The recent announcement to reconvene another round of peace talks, possibly in the Ethiopian capital Addis Ababa, has come as relief. It is a welcome initiative and indicates the commitment to restore lasting peace in the war-torn country. But certain cardinal questions to ask are: Will the new initiative focus on the root causes of the war leading to a permanent resolution of the conflict or it will simply seek to impose peace agreement without addressing the core issues? Will the mediators approach the new peace negotiations without factoring in their subjective, preferential alignment with a warring party at the expense of another as was explicit in the, previous, collapsed peace talks?
3. The imperative need for new Paradigm shift to create socio-political space: Inclusive and Equitable Processes for Meaningful Change.
As the IGAD and its partners think of new mechanisms and strategies to end the conflict in the country, it should, seriously, consider not limiting the negotiations to power-sharing and structure of the government during the transitional period. But they should develop a comprehensive framework to resolve the root causes of the conflict to usher in a government that is transparent and accountable to its citizens.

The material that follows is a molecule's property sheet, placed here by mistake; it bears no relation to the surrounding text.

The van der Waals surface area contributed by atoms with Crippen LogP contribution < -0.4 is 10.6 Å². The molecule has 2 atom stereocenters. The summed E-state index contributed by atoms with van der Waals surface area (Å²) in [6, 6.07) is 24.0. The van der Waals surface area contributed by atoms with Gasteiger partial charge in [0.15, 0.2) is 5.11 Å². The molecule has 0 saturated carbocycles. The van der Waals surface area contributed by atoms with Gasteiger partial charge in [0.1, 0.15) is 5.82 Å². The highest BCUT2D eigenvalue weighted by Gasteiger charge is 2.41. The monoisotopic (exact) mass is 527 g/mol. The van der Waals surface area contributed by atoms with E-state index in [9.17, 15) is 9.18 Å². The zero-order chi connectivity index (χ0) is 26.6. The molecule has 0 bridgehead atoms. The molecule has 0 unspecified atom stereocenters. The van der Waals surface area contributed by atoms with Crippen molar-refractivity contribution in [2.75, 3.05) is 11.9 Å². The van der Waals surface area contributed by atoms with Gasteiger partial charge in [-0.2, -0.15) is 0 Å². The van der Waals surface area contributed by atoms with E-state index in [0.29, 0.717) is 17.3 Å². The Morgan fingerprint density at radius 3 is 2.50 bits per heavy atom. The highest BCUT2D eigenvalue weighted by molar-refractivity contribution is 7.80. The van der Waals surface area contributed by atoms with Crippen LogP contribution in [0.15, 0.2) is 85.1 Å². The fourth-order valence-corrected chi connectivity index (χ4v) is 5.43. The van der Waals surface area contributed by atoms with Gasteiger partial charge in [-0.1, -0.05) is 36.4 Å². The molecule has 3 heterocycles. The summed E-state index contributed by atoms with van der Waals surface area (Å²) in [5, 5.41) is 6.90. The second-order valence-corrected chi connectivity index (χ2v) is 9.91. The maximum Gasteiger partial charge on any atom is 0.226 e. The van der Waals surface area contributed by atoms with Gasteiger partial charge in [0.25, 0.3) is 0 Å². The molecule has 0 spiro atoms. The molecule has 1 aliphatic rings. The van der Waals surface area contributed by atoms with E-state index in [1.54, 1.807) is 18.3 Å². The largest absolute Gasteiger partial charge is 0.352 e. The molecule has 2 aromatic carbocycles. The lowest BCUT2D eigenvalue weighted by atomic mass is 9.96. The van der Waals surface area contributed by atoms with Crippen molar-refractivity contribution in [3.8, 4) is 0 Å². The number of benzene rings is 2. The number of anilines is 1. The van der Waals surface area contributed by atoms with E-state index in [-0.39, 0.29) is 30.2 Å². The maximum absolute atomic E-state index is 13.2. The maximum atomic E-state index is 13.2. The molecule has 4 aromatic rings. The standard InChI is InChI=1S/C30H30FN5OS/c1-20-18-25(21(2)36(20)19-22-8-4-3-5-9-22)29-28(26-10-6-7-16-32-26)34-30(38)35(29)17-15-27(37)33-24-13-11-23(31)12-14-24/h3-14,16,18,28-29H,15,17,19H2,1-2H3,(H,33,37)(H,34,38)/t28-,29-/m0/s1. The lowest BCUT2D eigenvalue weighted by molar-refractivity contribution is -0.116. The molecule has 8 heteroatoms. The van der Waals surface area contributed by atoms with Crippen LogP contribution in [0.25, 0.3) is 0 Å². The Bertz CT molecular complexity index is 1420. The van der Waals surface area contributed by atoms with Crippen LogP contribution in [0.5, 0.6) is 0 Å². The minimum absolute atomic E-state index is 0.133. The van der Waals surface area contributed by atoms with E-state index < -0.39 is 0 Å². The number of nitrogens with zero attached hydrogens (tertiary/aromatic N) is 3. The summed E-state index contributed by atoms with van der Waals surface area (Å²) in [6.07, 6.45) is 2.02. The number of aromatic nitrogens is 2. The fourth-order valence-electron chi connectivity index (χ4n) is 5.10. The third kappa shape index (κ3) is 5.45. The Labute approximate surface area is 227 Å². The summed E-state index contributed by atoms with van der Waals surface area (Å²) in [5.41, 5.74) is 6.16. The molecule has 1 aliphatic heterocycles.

Any attempt to bring about peace agreement that concentrates power in the hands of particular ethnic elites backed by politically aligned army, will only put in place a system that will oppress South Sudanese. Every effort must be exerted to ensure the military, security and law enforcement agencies are representative of the diverse ethnicities of South Sudan and must be separated from the political leadership. The peace talks must be approached in a systematic manner and not changing from one position to another or coming up with new and unacceptable proposals every time a new session of peace talks begin. This sort of vacillation makes the talks more difficult, problematic and counter-productive because the mediators want to patronize and impose their will on the participants by refusing to take into account their views on the settlement of the conflict.